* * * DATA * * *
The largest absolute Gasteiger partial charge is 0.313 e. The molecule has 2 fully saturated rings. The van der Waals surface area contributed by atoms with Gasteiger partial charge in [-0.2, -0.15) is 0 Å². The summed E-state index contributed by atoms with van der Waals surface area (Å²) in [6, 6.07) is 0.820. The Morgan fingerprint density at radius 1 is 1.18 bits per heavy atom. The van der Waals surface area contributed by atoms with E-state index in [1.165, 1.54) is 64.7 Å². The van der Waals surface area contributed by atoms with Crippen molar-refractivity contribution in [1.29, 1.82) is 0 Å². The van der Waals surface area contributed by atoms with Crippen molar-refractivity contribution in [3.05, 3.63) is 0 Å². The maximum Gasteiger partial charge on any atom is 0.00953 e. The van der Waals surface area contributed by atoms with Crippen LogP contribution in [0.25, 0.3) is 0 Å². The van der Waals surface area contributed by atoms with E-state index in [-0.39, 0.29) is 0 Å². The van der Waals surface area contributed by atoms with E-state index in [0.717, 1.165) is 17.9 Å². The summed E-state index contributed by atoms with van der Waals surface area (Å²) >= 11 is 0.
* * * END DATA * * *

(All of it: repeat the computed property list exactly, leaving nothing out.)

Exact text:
The largest absolute Gasteiger partial charge is 0.313 e. The molecule has 2 fully saturated rings. The van der Waals surface area contributed by atoms with Gasteiger partial charge in [-0.2, -0.15) is 0 Å². The summed E-state index contributed by atoms with van der Waals surface area (Å²) in [6, 6.07) is 0.820. The Morgan fingerprint density at radius 1 is 1.18 bits per heavy atom. The van der Waals surface area contributed by atoms with E-state index in [1.165, 1.54) is 64.7 Å². The van der Waals surface area contributed by atoms with Crippen molar-refractivity contribution in [1.29, 1.82) is 0 Å². The van der Waals surface area contributed by atoms with Crippen molar-refractivity contribution in [3.05, 3.63) is 0 Å². The maximum Gasteiger partial charge on any atom is 0.00953 e. The van der Waals surface area contributed by atoms with Crippen LogP contribution in [0.25, 0.3) is 0 Å². The van der Waals surface area contributed by atoms with E-state index in [-0.39, 0.29) is 0 Å². The van der Waals surface area contributed by atoms with E-state index in [0.717, 1.165) is 17.9 Å². The summed E-state index contributed by atoms with van der Waals surface area (Å²) >= 11 is 0.